Pregnant Adolescents as Perpetrators and Victims of Intimate Partner Violence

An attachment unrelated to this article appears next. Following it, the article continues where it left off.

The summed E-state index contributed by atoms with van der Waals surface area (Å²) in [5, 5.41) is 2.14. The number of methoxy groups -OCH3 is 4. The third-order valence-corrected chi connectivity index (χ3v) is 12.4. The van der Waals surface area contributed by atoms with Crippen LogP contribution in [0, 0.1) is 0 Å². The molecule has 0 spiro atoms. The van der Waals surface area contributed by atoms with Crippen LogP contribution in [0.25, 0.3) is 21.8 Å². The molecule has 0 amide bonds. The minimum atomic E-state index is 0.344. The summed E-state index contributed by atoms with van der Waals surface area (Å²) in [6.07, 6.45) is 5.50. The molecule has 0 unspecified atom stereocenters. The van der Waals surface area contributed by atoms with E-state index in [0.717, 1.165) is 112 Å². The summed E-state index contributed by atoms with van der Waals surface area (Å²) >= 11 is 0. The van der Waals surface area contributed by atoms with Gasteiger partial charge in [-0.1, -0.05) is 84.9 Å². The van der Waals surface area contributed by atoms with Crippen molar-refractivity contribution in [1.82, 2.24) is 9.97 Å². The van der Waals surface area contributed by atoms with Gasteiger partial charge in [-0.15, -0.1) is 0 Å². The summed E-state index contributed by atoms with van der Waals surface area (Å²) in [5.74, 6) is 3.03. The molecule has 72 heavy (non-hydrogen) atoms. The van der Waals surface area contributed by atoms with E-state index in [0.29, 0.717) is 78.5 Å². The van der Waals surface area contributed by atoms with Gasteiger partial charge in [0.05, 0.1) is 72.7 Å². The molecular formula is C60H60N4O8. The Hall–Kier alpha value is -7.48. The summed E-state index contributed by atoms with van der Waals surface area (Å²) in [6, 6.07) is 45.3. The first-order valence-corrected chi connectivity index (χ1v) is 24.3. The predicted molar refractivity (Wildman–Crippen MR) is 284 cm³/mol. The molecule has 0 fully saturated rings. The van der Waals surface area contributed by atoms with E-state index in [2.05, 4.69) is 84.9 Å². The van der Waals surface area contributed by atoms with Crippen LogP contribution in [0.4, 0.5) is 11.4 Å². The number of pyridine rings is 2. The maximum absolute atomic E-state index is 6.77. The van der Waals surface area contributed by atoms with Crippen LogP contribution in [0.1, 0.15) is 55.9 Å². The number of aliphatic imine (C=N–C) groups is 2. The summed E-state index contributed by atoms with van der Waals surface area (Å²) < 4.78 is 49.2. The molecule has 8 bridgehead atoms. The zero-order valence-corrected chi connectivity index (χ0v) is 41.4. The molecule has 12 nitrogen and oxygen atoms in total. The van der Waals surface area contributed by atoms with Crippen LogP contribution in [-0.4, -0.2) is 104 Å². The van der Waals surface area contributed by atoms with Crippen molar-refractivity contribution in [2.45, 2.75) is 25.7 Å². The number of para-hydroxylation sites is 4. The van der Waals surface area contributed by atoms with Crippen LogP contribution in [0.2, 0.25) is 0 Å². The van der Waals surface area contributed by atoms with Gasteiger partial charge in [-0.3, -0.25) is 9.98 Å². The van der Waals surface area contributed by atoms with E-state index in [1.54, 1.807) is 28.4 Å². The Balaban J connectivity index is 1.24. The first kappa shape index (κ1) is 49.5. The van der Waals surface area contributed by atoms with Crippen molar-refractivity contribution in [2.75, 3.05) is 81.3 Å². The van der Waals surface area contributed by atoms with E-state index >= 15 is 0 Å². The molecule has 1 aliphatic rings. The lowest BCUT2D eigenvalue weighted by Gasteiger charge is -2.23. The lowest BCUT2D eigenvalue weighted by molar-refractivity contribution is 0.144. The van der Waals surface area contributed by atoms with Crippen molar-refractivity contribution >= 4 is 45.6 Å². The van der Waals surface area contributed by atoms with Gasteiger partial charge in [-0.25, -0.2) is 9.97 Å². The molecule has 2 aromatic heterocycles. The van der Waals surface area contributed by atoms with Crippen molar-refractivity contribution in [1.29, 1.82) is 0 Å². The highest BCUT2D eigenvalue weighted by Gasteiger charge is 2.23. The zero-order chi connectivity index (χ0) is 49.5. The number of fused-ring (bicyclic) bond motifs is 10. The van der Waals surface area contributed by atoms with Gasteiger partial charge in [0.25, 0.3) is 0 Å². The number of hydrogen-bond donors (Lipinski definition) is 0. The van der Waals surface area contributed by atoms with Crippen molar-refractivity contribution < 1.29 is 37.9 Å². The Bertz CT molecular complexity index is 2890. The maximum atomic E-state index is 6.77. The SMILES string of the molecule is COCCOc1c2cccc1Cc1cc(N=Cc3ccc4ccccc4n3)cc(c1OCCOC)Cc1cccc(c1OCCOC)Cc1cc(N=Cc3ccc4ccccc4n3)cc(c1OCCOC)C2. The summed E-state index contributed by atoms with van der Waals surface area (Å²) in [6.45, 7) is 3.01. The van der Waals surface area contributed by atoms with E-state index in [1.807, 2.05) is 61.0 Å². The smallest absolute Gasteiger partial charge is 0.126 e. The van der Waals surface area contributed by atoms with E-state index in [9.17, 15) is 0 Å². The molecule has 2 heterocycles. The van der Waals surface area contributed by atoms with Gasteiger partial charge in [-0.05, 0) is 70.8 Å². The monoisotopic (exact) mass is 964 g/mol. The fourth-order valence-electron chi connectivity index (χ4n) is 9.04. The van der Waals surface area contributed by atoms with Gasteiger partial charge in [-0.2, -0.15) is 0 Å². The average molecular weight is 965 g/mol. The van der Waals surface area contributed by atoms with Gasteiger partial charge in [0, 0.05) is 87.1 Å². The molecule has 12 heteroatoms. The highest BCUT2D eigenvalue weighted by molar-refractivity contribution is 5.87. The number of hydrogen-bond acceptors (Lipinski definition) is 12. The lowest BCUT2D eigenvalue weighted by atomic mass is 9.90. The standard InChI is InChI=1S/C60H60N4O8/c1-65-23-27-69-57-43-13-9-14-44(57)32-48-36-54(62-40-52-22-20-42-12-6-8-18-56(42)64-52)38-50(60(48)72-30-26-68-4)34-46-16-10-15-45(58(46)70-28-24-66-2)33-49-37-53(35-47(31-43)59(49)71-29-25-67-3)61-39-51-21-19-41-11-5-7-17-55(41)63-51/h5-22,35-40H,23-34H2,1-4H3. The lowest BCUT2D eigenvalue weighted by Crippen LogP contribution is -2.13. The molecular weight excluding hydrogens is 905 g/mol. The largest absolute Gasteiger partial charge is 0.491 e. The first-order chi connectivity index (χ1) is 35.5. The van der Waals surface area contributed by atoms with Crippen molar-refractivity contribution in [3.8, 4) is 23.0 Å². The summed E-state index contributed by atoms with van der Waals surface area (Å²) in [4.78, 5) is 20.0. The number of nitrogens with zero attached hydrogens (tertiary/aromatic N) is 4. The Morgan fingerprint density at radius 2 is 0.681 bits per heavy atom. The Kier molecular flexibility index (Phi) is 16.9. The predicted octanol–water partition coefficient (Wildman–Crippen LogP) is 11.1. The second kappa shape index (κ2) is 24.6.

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The role of pregnant adolescents as perpetrators of intimate partner violence (IPV) is not well understood. Socioecological factors associated with IPV (physical assault and injury, and psychological aggression) perpetrated by pregnant adolescents and the association between IPV and attitudes toward the use of physical punishment to discipline children were examined among 246 pregnant adolescents. Pregnant adolescents were more likely to report perpetrating both physical assault (24%) and psychological aggression (52.7%) than being the recipient (12.2% and 38.6%, respectively) and having been physically injured (7%) than inflicting injury (4.1%). Risk factors for perpetrating physical assault included prior assault by partner, being African American, exposure to community violence, being in trouble with the police, and multiple lifetime drug use. IPV perpetrators had more favorable attitudes toward the use of physical punishment. Interventions should address IPV and parenting attitudes in young couples to maximize the health and safety of both mother and unborn child.